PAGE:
Diversity of thought in the boardroom has gained a lot of momentum over the last year. The Chair of the board acts as the gatekeeper to board appointments and in the past has been criticised for building a board in their own-likeness and hence take a safe option of only recruiting like-minded individuals. However, having various skill sets on a board who can offer creative thinking should be key. Another area which has come into focus is succession planning and the importance of spending time thinking about what an ‘Effective Board’ looks like and making sure the right team players are on it.

“Now is a good time to consider how your succession plans are drawn up, as most tend to be in the head of the Chair rather than in a formalised plan that is shared at board-level. If succession planning is taken seriously, we should see a real push on all forms of diversity playing out at boardroom level.” Louis Cooper

“On the two boards I currently sit on we have some very talented women offering great insight, but I still feel we can do a lot more on board diversity, in the broadest sense.” Jim Dewar

7. Multi-generation input on boards

Organisations should be working on their board talent programme which should involve getting younger people into the board from a NED development perspective. It can be particularly helpful to share insight from a younger generation, especially on digital opportunities, ways of working and potential new revenue streams .

In terms of the impact, some of ‘E’, ‘S’ & ‘G’ requirements have been challenging for many boards when they’ve also had Covid-19 to cope with.

“In Lamprell we’ve established a subcommittee to be able to cope with the ‘E’, ‘S’ & ‘G’ reporting under the nominations and governance committee and the objective this year is to be very clear on what targets we will be benchmarking against in our next Annual Report. The other big area which we’ve looked at over the last few months is the effectiveness of the Audit Committee. The Deloitte Academy has developed a helpful audit checklist for the Chair and members of the audit committee to evaluate. It’s a very good tool and it clearly demonstrated that we are beginning the journey on ‘E’, ‘S’ & ‘G’ and we will be focused on this over the next year.” Jim Dewar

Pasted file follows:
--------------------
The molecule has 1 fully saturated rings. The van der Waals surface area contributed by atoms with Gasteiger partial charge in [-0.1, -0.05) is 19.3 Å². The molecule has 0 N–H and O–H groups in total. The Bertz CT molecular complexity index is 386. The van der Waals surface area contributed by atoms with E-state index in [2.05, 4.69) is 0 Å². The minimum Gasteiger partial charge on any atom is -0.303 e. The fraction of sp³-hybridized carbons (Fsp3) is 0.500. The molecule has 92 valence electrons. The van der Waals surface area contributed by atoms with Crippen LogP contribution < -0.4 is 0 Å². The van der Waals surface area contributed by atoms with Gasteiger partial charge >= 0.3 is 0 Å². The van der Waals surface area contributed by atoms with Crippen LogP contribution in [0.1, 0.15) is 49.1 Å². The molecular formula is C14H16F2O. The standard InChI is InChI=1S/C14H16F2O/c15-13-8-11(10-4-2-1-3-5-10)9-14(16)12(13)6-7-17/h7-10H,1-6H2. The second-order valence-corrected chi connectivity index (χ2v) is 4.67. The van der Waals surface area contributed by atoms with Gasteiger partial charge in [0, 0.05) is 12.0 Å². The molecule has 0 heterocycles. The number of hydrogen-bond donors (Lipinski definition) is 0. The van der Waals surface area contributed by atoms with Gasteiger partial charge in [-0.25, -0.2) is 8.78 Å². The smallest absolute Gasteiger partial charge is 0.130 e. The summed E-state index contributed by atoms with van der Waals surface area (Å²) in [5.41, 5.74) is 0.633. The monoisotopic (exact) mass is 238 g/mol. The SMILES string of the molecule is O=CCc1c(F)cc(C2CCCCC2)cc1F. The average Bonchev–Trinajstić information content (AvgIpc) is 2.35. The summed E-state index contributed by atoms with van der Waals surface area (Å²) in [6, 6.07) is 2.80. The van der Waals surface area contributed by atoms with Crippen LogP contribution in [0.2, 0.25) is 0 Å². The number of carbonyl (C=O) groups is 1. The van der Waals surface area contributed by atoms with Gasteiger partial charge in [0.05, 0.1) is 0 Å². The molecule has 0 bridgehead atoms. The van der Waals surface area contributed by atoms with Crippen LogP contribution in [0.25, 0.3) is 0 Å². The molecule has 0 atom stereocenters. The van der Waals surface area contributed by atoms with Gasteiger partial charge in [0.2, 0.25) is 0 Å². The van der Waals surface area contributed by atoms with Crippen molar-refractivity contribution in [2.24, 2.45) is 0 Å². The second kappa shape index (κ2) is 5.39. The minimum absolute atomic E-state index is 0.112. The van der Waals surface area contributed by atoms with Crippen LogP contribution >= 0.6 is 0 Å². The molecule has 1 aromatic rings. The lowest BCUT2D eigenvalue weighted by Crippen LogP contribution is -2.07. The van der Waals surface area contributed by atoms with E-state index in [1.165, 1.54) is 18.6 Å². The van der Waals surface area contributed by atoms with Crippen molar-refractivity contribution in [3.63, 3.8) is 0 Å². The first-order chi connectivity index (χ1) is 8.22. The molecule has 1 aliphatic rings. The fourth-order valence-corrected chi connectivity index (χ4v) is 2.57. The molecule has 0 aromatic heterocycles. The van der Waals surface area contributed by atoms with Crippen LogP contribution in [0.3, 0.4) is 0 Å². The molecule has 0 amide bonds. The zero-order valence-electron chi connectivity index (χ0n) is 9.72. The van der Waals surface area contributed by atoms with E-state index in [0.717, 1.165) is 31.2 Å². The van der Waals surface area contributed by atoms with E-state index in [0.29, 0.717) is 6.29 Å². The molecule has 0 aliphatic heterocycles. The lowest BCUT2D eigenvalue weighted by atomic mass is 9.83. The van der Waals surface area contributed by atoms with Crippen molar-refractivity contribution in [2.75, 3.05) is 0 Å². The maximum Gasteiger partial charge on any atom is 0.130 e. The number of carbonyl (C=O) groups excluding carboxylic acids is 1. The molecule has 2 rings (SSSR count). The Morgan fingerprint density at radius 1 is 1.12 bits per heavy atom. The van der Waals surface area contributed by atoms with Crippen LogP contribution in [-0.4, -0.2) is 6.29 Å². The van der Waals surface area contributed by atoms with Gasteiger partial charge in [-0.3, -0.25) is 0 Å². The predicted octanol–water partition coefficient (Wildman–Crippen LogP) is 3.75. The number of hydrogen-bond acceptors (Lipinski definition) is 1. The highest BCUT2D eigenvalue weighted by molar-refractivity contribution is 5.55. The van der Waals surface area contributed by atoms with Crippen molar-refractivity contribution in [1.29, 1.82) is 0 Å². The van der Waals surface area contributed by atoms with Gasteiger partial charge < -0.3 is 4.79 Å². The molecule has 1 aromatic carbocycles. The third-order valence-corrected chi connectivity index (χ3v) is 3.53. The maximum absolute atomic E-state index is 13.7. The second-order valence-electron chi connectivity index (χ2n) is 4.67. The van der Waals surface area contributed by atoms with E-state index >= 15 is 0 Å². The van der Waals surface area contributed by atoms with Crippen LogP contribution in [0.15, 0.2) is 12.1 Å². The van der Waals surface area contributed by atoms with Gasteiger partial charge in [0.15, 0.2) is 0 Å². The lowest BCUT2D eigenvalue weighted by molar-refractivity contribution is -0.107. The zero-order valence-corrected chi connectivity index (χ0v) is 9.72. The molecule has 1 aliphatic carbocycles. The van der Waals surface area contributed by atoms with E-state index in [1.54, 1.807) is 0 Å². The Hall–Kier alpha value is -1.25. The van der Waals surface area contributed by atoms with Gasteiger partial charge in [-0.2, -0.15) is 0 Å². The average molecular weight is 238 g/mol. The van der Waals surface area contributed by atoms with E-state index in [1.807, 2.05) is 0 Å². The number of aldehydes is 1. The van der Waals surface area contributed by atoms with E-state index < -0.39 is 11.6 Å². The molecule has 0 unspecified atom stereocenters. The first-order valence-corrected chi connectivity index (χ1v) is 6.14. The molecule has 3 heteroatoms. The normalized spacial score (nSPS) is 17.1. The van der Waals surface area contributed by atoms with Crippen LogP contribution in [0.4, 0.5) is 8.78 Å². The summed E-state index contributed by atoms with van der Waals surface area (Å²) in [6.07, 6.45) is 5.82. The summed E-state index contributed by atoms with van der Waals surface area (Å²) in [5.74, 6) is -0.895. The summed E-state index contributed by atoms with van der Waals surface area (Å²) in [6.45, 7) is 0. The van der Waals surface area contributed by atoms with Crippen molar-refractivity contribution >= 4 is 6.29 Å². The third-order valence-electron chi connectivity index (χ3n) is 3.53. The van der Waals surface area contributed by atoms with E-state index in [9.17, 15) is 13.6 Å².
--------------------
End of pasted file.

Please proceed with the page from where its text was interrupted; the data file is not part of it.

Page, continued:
8. Leadership

Finally, the conversation centred on having leaders in place who have the right skills to navigate companies out of a pandemic. It is important to have a debate at board-level about the attributes that are most beneficial. Louis commented: “Leaders need to have a clear vision and have the right team around them to be able to deliver the way forward. They need to be strong leaders who will have to make some tough decisions in relation to the right business model, the people needed, the most efficient and cost-effective operational processes.”

“What we’ve found with the pandemic is that greater utilisation of technology will impact the number of people needed to work and where they will be located. Good communication and clear messages from the top are critical”.  Jim Dewar

Finally, Louis provided a brief summary of NEDA’s latest activities and the training, education, advice and support provided to NEDs throughout their career lifecycle. As businesses pivot and boards become more agile, there is a real opportunity for a wider network of executives to offer their experience at board-level.

Having the right expertise around the boardroom table, drawn from diverse backgrounds, with the ability to seize digital opportunities may be the difference between a successful pivot or a business that struggles to evolve post Covid-19.